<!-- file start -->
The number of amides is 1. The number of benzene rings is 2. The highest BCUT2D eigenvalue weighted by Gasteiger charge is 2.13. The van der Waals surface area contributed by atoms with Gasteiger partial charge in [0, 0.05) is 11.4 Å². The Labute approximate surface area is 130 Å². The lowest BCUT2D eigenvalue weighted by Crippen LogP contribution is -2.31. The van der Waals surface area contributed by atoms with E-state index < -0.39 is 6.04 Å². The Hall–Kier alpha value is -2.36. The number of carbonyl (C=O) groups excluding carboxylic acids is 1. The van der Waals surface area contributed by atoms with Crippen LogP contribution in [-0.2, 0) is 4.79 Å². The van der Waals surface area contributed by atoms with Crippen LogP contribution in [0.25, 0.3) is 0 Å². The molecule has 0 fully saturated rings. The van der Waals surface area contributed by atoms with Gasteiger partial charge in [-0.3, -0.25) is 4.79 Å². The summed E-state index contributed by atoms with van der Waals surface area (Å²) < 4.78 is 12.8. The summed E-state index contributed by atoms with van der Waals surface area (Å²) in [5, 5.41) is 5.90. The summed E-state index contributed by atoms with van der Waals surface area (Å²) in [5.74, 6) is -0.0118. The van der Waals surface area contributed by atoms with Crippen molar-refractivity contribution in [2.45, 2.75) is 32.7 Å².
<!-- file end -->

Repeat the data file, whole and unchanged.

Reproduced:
The number of amides is 1. The number of benzene rings is 2. The highest BCUT2D eigenvalue weighted by Gasteiger charge is 2.13. The van der Waals surface area contributed by atoms with Gasteiger partial charge in [0, 0.05) is 11.4 Å². The Labute approximate surface area is 130 Å². The lowest BCUT2D eigenvalue weighted by Crippen LogP contribution is -2.31. The van der Waals surface area contributed by atoms with E-state index < -0.39 is 6.04 Å². The Hall–Kier alpha value is -2.36. The number of carbonyl (C=O) groups excluding carboxylic acids is 1. The van der Waals surface area contributed by atoms with Crippen LogP contribution in [-0.2, 0) is 4.79 Å². The van der Waals surface area contributed by atoms with Crippen LogP contribution in [0.25, 0.3) is 0 Å². The molecule has 0 fully saturated rings. The van der Waals surface area contributed by atoms with Gasteiger partial charge in [-0.3, -0.25) is 4.79 Å². The summed E-state index contributed by atoms with van der Waals surface area (Å²) < 4.78 is 12.8. The summed E-state index contributed by atoms with van der Waals surface area (Å²) in [5, 5.41) is 5.90. The summed E-state index contributed by atoms with van der Waals surface area (Å²) in [5.74, 6) is -0.0118. The van der Waals surface area contributed by atoms with Crippen molar-refractivity contribution in [2.45, 2.75) is 32.7 Å².